Saturday, to Paris and the Olympia for a date with a legend. I came here in 2014 to see Joan Baez in concert and she's come round again. This tour is billed as her farewell tour, these Paris concerts some of her last. I never really got the earlier Joan of soaring soprano, I didn't really discover her until 1992 with her 'Play Me Backwards' album, 'Stones in the Road', a Mary Chapin Carpenter number, brilliant, and now she is singing Tom Waits, can it get any better. The Paris crowd adored her, House of the Rising Sun, Me and Bobby McGee, Gracias a la Vida, The Deportee, Diamonds and Rust...................,
we stamped, roared and sang along. At the close of the final encore, a card from the back of the theatre persistently called out 'We shall overcome' and with a great smile she thanked the inspired heckler and led us all in that great protest song, the rafters shook. An unforgettable night of passion and protest, for fifty years she has stood against injustice and been a voice for the oppressed. At 77 she is still beautiful and her voice is strong and probably more compelling than ever, it's too soon to go.
Sunday in the city and I was hoping to see Rothko, but the show which was in a commercial gallery is closed, so it's off to the Pompidou.
It never disappoints. Jitish Kailat is an Indian artist living and working in Mumbai. He is a multi media artist, sculpture, photography, installation and stunning paintings. He is an artist for our times. Much of his work is political and highlights the world of poor migrant workers and lowly paid menial labourers. This painting in the Pompidou is a challenging complex work in composition, content and construction, it's a knockout.
Around the corner is another wonderful encounter, Joan Mitchell is waiting for me. Joan Mitchell is known as a second generation American abstract expressionist painter. Mostly I hate them, daubers all, intellectually feeble, they all rushed through the door opened by Pollock, tosspot Twombly and the boys and couldn't believe their luck. Whatever, she was one of the few women painters around to gain critical and public acclaim, she had her first solo show in New York in 1952 and regularly showed with Pollock and de Kooning. In 1959 she moved to Paris, a studio in the 15th, later returning to New York, she died in 1992. I cannot recommend that you waste your time looking at her work but I have to say this one in Paris is an uncharacteristic cracker.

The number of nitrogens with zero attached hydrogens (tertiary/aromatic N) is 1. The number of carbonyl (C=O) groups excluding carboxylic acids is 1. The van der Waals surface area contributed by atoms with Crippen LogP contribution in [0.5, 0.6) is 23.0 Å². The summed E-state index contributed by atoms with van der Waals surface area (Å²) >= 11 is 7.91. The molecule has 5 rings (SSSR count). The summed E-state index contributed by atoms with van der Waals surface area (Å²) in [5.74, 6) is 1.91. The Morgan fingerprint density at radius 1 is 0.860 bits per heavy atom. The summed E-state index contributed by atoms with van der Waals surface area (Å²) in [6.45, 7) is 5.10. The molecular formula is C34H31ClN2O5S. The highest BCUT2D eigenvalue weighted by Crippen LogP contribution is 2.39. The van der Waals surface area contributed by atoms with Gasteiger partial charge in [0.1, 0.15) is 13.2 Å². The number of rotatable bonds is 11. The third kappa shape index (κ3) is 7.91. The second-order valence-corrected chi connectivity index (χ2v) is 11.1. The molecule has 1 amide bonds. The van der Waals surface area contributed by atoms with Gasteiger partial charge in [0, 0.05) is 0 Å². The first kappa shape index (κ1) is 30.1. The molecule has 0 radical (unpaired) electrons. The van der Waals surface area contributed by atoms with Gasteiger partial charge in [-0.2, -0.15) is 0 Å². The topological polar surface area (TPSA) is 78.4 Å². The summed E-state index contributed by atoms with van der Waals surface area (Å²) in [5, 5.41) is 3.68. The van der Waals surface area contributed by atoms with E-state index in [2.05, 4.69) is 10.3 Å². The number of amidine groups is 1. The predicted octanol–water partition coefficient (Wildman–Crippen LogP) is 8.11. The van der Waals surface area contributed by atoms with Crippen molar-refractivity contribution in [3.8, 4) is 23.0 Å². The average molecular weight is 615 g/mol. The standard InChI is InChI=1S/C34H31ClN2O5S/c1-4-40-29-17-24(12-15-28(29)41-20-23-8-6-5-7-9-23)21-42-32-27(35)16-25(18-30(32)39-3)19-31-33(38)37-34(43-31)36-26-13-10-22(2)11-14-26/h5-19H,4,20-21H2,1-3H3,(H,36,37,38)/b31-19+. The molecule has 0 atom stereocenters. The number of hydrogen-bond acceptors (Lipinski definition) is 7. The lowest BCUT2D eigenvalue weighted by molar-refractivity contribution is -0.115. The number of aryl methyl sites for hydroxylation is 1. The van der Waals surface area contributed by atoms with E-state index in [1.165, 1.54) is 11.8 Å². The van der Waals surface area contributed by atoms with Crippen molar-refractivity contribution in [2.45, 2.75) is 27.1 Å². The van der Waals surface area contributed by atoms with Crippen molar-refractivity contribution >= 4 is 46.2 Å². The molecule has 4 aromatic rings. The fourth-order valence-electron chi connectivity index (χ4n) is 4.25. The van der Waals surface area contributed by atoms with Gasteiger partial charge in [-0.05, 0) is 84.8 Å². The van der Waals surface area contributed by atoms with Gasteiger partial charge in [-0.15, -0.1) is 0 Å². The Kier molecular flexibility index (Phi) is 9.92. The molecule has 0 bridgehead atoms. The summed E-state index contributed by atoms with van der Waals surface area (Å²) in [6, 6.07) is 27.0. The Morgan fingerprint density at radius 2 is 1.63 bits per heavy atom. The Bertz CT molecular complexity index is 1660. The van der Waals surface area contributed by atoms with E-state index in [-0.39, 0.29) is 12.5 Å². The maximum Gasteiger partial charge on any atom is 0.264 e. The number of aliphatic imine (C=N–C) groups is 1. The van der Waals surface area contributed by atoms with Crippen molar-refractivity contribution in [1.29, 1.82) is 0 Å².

Down the hallway and around the corner and there is a piece of work to confirm you in the power and potential of painting, Maria Lassnig was the real deal, her work can disturb, amuse, confuse and inform. She paints herself, she paints herself endlessly and in many guises, baby, monster, mother, lover, saucepan, gunfighter, the images are often bizarre sometimes comic but always compelling.
Maria Lessnig was Austrian, she lived and taught in Vienna until her death in 2014, aged 94. Her early work in Vienna clearly shows it's Austrian pedigree, Kokoschka is all over it. In the fifties she was in Paris dabbling with abstraction, then an Austrian return, Paris again in the sixties and New York in the seventies. Her mature style was emerging, the obsessive self imagery, but New York was totally underwhelmed. The critics found it too strange, too morbid, no real surprise there then. She views Americans as simpleminded.
She returned to Vienna to take up a chair at the School of Art, their first female professor. Her star began to rise and in 1980 she represented Austria at the Venice Biennale. Her art was often uncomfortable and confrontational, her subject matter often challenging. She sought to express the plight of women, their role in society through the unflinching examination of self. '' The truth resides in the emotions produced within the physical self'' and it was this internal world she was desperate to express, and only painting could do this. Lessing believed that photography's inability to delve beneath the surface meant as an art form it offered nothing more than a persuasive lie and she even attacked Bacon for his reliance on photographs, bless her. Without any doubt she is one of the most important women painters of the twentieth century, don't miss this one.
AGED AND AWKWARD